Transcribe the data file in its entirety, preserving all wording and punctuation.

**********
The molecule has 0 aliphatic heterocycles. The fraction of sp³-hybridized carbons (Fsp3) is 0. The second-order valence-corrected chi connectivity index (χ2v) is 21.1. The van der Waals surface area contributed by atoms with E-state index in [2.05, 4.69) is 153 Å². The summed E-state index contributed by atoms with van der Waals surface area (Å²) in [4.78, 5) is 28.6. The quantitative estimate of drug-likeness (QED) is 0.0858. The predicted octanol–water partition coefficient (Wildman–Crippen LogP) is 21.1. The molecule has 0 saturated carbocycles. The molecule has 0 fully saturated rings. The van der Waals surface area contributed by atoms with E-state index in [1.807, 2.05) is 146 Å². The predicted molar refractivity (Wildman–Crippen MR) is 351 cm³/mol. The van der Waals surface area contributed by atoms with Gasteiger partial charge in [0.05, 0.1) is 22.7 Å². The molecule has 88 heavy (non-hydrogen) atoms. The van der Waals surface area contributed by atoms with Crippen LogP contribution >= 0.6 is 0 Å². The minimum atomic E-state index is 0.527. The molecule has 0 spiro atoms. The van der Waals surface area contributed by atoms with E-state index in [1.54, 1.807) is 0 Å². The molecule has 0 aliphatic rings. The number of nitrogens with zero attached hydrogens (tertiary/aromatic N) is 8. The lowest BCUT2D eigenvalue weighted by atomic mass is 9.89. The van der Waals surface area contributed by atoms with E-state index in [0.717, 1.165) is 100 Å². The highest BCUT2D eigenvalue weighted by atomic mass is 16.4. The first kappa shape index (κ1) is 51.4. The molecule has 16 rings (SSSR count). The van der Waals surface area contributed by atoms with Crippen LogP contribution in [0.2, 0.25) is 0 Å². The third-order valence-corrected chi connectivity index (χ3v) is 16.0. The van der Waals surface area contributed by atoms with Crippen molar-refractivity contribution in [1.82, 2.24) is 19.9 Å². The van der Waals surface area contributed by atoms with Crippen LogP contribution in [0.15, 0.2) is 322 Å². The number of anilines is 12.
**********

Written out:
The molecule has 0 aliphatic heterocycles. The fraction of sp³-hybridized carbons (Fsp3) is 0. The second-order valence-corrected chi connectivity index (χ2v) is 21.1. The van der Waals surface area contributed by atoms with E-state index in [2.05, 4.69) is 153 Å². The summed E-state index contributed by atoms with van der Waals surface area (Å²) in [4.78, 5) is 28.6. The quantitative estimate of drug-likeness (QED) is 0.0858. The predicted octanol–water partition coefficient (Wildman–Crippen LogP) is 21.1. The molecule has 0 saturated carbocycles. The molecule has 0 fully saturated rings. The van der Waals surface area contributed by atoms with E-state index in [1.807, 2.05) is 146 Å². The predicted molar refractivity (Wildman–Crippen MR) is 351 cm³/mol. The van der Waals surface area contributed by atoms with Gasteiger partial charge in [0.05, 0.1) is 22.7 Å². The molecule has 88 heavy (non-hydrogen) atoms. The van der Waals surface area contributed by atoms with Crippen LogP contribution >= 0.6 is 0 Å². The minimum atomic E-state index is 0.527. The molecule has 0 spiro atoms. The van der Waals surface area contributed by atoms with E-state index in [1.54, 1.807) is 0 Å². The molecule has 0 aliphatic rings. The number of nitrogens with zero attached hydrogens (tertiary/aromatic N) is 8. The lowest BCUT2D eigenvalue weighted by atomic mass is 9.89. The van der Waals surface area contributed by atoms with E-state index in [0.717, 1.165) is 100 Å². The highest BCUT2D eigenvalue weighted by atomic mass is 16.4. The first kappa shape index (κ1) is 51.4. The molecule has 16 rings (SSSR count). The van der Waals surface area contributed by atoms with Crippen LogP contribution in [0.2, 0.25) is 0 Å². The third-order valence-corrected chi connectivity index (χ3v) is 16.0. The van der Waals surface area contributed by atoms with Crippen molar-refractivity contribution in [1.82, 2.24) is 19.9 Å². The van der Waals surface area contributed by atoms with Crippen LogP contribution in [0.15, 0.2) is 322 Å². The number of anilines is 12.